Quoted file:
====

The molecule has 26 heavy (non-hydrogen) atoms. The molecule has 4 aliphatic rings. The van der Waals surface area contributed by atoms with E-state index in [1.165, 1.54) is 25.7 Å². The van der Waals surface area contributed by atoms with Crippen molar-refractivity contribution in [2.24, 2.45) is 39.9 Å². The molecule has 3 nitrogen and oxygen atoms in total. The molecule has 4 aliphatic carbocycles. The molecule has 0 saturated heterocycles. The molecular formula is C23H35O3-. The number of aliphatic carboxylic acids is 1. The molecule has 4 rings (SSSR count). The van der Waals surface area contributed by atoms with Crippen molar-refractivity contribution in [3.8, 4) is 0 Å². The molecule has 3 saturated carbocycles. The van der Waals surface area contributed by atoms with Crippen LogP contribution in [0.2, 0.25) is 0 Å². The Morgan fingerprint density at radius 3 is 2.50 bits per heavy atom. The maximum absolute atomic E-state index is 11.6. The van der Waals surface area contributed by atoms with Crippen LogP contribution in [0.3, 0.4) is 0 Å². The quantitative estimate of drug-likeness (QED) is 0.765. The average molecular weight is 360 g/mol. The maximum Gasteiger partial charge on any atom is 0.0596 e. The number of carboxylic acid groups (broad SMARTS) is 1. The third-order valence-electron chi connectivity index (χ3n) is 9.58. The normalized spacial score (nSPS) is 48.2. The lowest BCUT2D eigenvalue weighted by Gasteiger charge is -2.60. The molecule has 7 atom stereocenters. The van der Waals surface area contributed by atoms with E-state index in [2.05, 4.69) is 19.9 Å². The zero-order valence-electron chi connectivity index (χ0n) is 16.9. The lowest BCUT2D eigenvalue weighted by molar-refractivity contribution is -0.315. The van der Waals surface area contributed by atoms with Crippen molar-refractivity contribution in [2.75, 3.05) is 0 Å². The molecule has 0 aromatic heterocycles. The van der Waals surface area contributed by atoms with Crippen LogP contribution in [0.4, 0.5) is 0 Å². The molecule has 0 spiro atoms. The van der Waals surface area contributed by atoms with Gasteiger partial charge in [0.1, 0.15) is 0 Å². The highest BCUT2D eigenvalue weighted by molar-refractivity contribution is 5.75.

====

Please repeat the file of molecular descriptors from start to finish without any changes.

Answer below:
The molecule has 26 heavy (non-hydrogen) atoms. The molecule has 4 aliphatic rings. The van der Waals surface area contributed by atoms with E-state index in [1.165, 1.54) is 25.7 Å². The van der Waals surface area contributed by atoms with Crippen molar-refractivity contribution in [2.24, 2.45) is 39.9 Å². The molecule has 3 nitrogen and oxygen atoms in total. The molecule has 4 aliphatic carbocycles. The molecule has 0 saturated heterocycles. The molecular formula is C23H35O3-. The number of aliphatic carboxylic acids is 1. The molecule has 4 rings (SSSR count). The van der Waals surface area contributed by atoms with Crippen molar-refractivity contribution in [3.8, 4) is 0 Å². The molecule has 3 saturated carbocycles. The van der Waals surface area contributed by atoms with Crippen LogP contribution in [0.2, 0.25) is 0 Å². The Morgan fingerprint density at radius 3 is 2.50 bits per heavy atom. The maximum absolute atomic E-state index is 11.6. The van der Waals surface area contributed by atoms with Crippen LogP contribution in [0.3, 0.4) is 0 Å². The quantitative estimate of drug-likeness (QED) is 0.765. The average molecular weight is 360 g/mol. The maximum Gasteiger partial charge on any atom is 0.0596 e. The number of carboxylic acid groups (broad SMARTS) is 1. The third-order valence-electron chi connectivity index (χ3n) is 9.58. The normalized spacial score (nSPS) is 48.2. The lowest BCUT2D eigenvalue weighted by Gasteiger charge is -2.60. The molecule has 7 atom stereocenters. The van der Waals surface area contributed by atoms with E-state index in [2.05, 4.69) is 19.9 Å². The zero-order valence-electron chi connectivity index (χ0n) is 16.9. The lowest BCUT2D eigenvalue weighted by molar-refractivity contribution is -0.315. The van der Waals surface area contributed by atoms with Crippen molar-refractivity contribution in [2.75, 3.05) is 0 Å². The molecule has 0 aromatic heterocycles. The van der Waals surface area contributed by atoms with Crippen LogP contribution in [0.4, 0.5) is 0 Å². The molecule has 0 spiro atoms. The van der Waals surface area contributed by atoms with Gasteiger partial charge in [0.1, 0.15) is 0 Å². The highest BCUT2D eigenvalue weighted by molar-refractivity contribution is 5.75.